In the other match, Colombia struggled to a 1-0 victory over Uruguay, meaning that the next game, between the two winning teams, would go a long way to deciding the outcome of the group.

Three days later, the two teams squared up to each other in the same stadium. If the encounter against Ecuador had been an exuberant illustration of Palermo’s ability to unerringly find the back of the net, this one would show how coquettish the fates of football could be with their largesse. Once favoured, with their smile taken away, there’s little that mere mortals can do to sway matters. Palermo was about to bathe in that so-shallow pool of lost affection.

Early on, it looked like Argentina had the Colombians on the ropes. Early possession had let to a couple of half chances, and just five minutes into the game came the first substantial opportunity to open the scoring. A deep cross from the left was heading towards Palermo outside the far post. As the striker shaped to volley with his right foot, defender Alexander Viveros, realising that the ball was too far past him to legally intercept and heading for Palermo’s boot, flicked up a hand and diverted the ball clear. It was the clearest of penalties, and Paraguayan referee Ubaldo Aquino had no hesitation in pointing to the spot.

Palermo grabbed the ball, negating any debate as to who would take the kick. Confidence bolstered by his brace in the previous game, and the fact that the defender considered him such a danger that he felt compelled to handle the ball rather than permit the striker to take a shot on goal even from the tightest of angles, he stepped up to convert.

Between the sticks, Miguel Calero jumped up and down a little, skipping from side to side. Palermo seemed unmoved, not only sure of where he was going to put the kick, but also confident of the outcome. As the goalkeeper hurled himself to his left, Palermo struck powerfully down the middle. The goalkeeper had no chance of influencing events, but the striker’s effort had slightly too much elevation and it clipped the top of the crossbar before diverting high into the crowd. With just the slightest bow of the head, Palermo stepped back to await the restart of the game. There were still 85 minutes to play – plenty of time for redemption.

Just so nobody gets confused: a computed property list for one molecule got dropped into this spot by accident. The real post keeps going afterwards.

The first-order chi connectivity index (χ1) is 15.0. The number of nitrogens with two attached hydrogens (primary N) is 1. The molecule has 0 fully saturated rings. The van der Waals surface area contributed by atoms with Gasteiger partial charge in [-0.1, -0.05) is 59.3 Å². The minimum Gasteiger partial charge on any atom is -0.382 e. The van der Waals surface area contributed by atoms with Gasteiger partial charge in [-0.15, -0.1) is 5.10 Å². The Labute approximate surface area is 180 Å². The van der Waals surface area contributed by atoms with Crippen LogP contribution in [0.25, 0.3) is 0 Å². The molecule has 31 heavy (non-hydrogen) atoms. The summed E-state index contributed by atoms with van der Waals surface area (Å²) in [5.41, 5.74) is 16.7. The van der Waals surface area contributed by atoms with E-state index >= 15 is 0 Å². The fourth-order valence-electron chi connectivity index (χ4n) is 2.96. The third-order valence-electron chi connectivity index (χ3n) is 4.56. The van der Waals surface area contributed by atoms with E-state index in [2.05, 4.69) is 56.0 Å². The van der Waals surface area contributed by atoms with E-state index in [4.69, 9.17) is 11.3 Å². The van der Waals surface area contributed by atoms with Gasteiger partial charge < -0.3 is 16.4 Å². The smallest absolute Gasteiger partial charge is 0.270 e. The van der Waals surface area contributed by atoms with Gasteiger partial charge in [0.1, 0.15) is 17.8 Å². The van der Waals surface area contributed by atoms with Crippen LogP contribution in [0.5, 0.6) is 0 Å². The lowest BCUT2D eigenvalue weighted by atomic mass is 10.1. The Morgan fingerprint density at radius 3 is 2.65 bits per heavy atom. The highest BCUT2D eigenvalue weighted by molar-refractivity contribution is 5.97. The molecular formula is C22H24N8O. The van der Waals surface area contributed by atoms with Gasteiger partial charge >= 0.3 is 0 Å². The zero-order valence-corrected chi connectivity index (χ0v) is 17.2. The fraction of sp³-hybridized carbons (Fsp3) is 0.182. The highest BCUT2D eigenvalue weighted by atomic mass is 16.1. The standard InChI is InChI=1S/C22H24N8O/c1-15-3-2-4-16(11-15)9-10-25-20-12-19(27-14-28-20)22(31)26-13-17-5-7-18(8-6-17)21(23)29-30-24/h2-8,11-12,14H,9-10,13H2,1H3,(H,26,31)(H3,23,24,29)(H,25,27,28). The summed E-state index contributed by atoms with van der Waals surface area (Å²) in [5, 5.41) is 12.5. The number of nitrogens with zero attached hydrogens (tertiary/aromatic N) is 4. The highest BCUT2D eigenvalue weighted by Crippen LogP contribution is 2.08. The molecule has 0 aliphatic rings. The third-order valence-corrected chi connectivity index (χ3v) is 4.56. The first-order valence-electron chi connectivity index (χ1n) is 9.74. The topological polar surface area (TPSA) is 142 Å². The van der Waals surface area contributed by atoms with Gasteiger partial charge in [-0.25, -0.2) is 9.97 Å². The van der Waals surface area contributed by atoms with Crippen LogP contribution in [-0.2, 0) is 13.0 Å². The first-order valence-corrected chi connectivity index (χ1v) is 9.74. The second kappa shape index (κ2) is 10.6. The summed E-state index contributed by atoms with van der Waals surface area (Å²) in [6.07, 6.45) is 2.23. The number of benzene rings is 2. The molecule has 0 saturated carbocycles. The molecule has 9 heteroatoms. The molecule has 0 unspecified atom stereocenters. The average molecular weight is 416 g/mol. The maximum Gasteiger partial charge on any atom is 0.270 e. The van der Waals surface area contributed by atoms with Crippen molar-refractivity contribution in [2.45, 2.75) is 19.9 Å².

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Five minutes later, the 12-yard theme of the game would be established when Colombian midfielder Arley Betancourth drove into the box, only to have his run be checked by Nelson Vivas. Although perhaps more debatable than the decision for the first penalty, Aquino had no doubts and pointed to the spot. As lessons go, Iván Córdoba’s treatise on how to slot a penalty home was of the highest order. In goal, Germán Burgos threw himself right as the ball entered the net at the opposite side. Argentina were behind, and Palermo may well have winced as the ball hit the back of the net.

At half-time, despite growing pressure from La Albiceleste, Colombia maintained their lead. Bielsa would need rally his troops at the break if they were to get back into the game. They needed a goal from their striker, and Palermo needed redemption. Two minutes after the break, things could so easily have been worse.

Colombia were in possession and the ball was swept out towards the right flank, reaching Rubiel Quintana. The midfielder looked up to see Hámilton Ricard in the Argentina box, and crossed towards the striker then plying his trade with Middlesbrough. As he leapt to head, however, a nudge in the back by Roberto Ayala put him off balance, turning his jump into some kind of flying sit-down trampoline manoeuvre. Referee Aquino was perfectly placed to spot the infringement and award the third penalty of the match.